As the popularity of the eSports movement continues to rise, more and more manufacturers are looking to the demand for quality PC peripherals as a market to be served. Thermaltake, who have long catered to the PC gaming enthusiast, have reacted to this trend by establishing the Tt eSPORTS brand. Today, we’ll be looking at one of their high end entries in the gaming keyboard market, the MEKA G1.
Features and Commentary
|Up to 1000Hz Polling Rate – 8x quicker than regular gaming keyboard; Never lag for action performing||Yes, you can overclock the USB polling rate to 1000Hz, and in theory this results in faster response. That said, the debounce algorithms in any decent keyboard controller make any polling rate above 200Hz a waste.|
|Cherry Black Mechanical Switch – Enables an excellent gaming elastic capability with life expectancy for up to 50 million keystrokes||Pretty much spot-on here; Cherry’s MX switches are the most common mechanical keyswitches on the market, and are quite well regarded.|
|USB to PS2 adapter – for “N key rollover” function; eliminates ghost keys||There’s a lot more that goes into N-key rollover than an adapter dongle, but it’s one of the needed components. More on this later.|
|USB Hubs – for installation of other USB gaming device. Provide easy usage of other USB peripherals. Each USB port supports up to 100mA||They seem to be confusing “hub” for “port” here, but yes, this keyboard has a USB hub, fed through a second USB plug on the cable.|
|Audio Jacks – for Microphone-in and Speaker-out function||Pretty much just a pair of passive extension cables, you’ll still be using whatever sound device you had before.|
|7 Multimedia Hotkeys – to provide gamers the instant control of audio sound.||These are standard multimedia keys, like you’ve seen on dozens of keyboards before.|
|Military Grade Cable – tough and reliable||“Military Grade” seems to be a popular phrase among Chinese and Taiwanese firms these days; probably because it sounds impressive without actually meaning anything.|
|Gold-Plated USB Connectors – Provide reliable data or signal transmission||Gold-plating the shroud is pointless ornamentation; the only part that affects transmission reliability are the four connector pins on the plastic “tongue” inside. Those are always gold, regardless of how cheap or expensive the device is; it’s a required part of the USB spec.|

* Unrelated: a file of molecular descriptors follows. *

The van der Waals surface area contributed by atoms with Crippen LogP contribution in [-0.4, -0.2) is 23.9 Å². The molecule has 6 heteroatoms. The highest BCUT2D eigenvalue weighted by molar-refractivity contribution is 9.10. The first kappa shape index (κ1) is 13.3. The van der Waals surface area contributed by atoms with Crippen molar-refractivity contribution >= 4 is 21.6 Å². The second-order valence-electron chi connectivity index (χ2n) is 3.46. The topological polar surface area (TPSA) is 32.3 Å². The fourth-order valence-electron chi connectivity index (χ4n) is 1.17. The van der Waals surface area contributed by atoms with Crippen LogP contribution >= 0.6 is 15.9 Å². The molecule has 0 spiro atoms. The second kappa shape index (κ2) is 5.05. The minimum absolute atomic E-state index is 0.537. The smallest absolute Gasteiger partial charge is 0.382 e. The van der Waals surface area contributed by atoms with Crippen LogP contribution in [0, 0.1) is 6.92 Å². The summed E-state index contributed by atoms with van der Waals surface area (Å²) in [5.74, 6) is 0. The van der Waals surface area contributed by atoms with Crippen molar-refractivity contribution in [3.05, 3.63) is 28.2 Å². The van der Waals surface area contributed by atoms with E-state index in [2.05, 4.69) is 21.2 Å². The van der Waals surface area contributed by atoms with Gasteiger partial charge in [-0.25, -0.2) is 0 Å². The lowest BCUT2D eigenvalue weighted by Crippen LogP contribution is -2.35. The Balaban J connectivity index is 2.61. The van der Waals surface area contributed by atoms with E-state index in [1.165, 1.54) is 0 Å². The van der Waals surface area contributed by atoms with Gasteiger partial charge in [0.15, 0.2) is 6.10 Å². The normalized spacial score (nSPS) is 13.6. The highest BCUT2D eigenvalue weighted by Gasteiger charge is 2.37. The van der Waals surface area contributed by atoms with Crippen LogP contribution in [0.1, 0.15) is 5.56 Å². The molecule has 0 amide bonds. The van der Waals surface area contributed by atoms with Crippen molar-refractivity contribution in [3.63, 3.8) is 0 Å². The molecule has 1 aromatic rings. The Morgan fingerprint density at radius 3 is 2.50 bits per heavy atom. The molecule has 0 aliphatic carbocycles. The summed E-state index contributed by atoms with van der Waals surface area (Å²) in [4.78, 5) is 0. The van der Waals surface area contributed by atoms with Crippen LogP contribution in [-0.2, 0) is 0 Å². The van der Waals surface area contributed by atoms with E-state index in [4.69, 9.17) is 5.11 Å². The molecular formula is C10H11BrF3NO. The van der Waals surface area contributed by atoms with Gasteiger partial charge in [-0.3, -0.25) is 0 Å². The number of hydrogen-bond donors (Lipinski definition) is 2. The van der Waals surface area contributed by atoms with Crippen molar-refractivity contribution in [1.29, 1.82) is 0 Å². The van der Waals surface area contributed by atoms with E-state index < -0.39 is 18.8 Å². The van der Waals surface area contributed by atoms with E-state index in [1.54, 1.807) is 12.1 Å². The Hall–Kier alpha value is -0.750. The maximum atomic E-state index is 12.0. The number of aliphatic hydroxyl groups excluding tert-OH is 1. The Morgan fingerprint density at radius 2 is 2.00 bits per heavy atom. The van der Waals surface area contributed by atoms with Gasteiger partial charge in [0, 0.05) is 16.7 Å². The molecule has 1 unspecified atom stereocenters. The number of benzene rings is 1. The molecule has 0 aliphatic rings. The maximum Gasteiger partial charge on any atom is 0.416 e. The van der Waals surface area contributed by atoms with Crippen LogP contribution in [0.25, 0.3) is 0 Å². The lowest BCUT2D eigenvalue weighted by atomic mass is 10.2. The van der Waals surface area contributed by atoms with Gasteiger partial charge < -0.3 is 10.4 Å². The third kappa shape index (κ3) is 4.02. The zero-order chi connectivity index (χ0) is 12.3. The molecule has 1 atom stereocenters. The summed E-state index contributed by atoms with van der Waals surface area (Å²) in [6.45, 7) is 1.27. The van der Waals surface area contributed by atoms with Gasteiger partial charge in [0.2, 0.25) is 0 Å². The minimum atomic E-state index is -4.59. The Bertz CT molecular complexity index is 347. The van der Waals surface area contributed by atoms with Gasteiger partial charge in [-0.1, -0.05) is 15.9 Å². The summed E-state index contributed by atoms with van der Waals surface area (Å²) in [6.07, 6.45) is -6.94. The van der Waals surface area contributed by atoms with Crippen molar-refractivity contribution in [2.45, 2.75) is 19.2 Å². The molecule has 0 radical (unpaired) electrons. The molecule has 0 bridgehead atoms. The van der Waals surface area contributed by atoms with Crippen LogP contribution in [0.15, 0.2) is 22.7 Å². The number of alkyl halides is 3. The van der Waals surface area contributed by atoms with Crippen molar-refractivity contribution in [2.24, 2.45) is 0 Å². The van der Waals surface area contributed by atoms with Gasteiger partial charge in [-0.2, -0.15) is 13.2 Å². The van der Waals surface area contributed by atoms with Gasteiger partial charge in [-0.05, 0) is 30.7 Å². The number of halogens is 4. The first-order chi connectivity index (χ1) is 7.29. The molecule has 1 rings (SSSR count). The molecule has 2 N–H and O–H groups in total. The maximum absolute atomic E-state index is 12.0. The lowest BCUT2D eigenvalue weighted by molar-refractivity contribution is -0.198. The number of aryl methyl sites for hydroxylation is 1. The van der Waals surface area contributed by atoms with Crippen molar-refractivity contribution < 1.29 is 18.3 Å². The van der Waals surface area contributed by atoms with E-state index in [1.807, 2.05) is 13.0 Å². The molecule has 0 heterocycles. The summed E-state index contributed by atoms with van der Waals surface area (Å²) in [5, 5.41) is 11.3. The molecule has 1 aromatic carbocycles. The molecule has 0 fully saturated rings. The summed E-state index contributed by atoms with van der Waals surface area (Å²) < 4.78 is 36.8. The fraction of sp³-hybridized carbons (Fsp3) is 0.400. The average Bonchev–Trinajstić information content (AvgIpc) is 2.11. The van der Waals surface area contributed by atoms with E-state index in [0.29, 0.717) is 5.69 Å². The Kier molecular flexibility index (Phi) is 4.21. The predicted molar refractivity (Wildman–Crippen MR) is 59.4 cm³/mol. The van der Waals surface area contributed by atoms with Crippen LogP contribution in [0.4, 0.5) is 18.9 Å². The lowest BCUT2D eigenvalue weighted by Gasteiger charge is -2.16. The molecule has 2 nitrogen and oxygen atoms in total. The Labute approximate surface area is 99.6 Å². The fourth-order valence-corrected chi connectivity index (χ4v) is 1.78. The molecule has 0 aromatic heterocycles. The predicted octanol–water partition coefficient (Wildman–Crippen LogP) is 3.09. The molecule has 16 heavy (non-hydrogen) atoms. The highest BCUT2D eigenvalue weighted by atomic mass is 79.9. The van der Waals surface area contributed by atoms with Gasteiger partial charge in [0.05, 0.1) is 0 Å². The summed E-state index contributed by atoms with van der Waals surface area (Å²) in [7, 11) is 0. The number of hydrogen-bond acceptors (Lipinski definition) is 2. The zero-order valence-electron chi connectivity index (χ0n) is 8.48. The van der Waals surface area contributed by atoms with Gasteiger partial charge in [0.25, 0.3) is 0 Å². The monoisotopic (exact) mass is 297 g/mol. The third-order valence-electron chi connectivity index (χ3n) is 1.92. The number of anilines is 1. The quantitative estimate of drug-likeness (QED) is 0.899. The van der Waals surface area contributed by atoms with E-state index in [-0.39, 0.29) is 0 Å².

|Detachable Palm Rest – provided for long-hour gaming comfort||It’s a hard plastic wedge, either you’ll like it or you’ll take it off.|
A Closer Look
Thermaltake is going for an industrial look with the Tt eSPORTS brand, and this is reflected in the packaging for the MEKA G1, with rivets in the corners and herringbone-pattern safety tread-plates in the background. Informationally, this box does its job; you get a large profile shot of the keyboard, a quick list of features along the bottom, and not much else to distract.
You would think the place to go into more detail would be on the back, but that’s just got the feature list in 15 languages. When you open the box, that’s where they go into more detail, including seemingly important info like system requirements and package contents. Honestly, they would have done better to skip the poly-lingual stuff and put this on the back instead.
Lifting up that flap, we see a cardboard square enclosing the quick-start guide and warranty info, along with the keyboard itself wrapped in a soft foam sleeve. The wrist-rest is stored separately, under that short cardboard flap at the front.
Here’s everything in the box, except for the documentation. Note that there is nothing resembling a driver CD; their website includes no drivers for this keyboard either. This is a double-edged sword: on the upside, no drivers required; on the downside, no advanced macro features. Given the lack of dedicated macro keys, this may or may not be a problem for you.
As advertised, this keyboard uses all Cherry MX Black keyswitches. More on this later, in the evaluation.
On the back of the keyboard, near the number pad, we see a pair of USB ports and the headphone/microphone pass-through jacks. The USB ports provide USB 2.0 speeds, but are limited to low-power (100mA max current) devices. If you were hoping to run your USB-powered external hard drive through this keyboard, you’ll be disappointed. In practice, it works just fine for flash memory sticks and input peripherals. The headphone and microphone pass-through jacks work, but they tend to introduce a hum or whine into the audio signal, in both directions.